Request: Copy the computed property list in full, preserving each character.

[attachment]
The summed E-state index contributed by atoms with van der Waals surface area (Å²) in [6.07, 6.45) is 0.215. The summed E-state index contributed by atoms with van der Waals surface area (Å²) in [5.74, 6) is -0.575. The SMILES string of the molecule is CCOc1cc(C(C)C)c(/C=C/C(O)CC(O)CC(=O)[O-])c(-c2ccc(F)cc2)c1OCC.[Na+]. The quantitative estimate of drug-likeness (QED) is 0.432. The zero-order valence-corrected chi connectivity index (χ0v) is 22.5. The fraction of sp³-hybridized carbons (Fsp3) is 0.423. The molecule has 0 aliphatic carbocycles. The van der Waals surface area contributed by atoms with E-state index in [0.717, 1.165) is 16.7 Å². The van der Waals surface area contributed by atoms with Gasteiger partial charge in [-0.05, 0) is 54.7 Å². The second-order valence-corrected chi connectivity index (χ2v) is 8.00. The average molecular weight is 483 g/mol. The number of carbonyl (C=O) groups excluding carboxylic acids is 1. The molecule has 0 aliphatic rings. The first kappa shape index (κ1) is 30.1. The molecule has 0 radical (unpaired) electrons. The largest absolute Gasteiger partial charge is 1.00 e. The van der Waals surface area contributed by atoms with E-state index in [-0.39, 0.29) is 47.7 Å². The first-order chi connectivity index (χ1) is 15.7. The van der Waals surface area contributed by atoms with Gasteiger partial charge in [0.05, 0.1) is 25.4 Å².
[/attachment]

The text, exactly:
The summed E-state index contributed by atoms with van der Waals surface area (Å²) in [6.07, 6.45) is 0.215. The summed E-state index contributed by atoms with van der Waals surface area (Å²) in [5.74, 6) is -0.575. The SMILES string of the molecule is CCOc1cc(C(C)C)c(/C=C/C(O)CC(O)CC(=O)[O-])c(-c2ccc(F)cc2)c1OCC.[Na+]. The quantitative estimate of drug-likeness (QED) is 0.432. The zero-order valence-corrected chi connectivity index (χ0v) is 22.5. The fraction of sp³-hybridized carbons (Fsp3) is 0.423. The molecule has 0 aliphatic carbocycles. The van der Waals surface area contributed by atoms with E-state index in [0.717, 1.165) is 16.7 Å². The van der Waals surface area contributed by atoms with Gasteiger partial charge in [-0.05, 0) is 54.7 Å². The second-order valence-corrected chi connectivity index (χ2v) is 8.00. The average molecular weight is 483 g/mol. The number of carbonyl (C=O) groups excluding carboxylic acids is 1. The molecule has 0 aliphatic rings. The first kappa shape index (κ1) is 30.1. The molecule has 0 radical (unpaired) electrons. The largest absolute Gasteiger partial charge is 1.00 e. The van der Waals surface area contributed by atoms with E-state index in [-0.39, 0.29) is 47.7 Å². The first-order chi connectivity index (χ1) is 15.7. The van der Waals surface area contributed by atoms with Gasteiger partial charge in [0.05, 0.1) is 25.4 Å².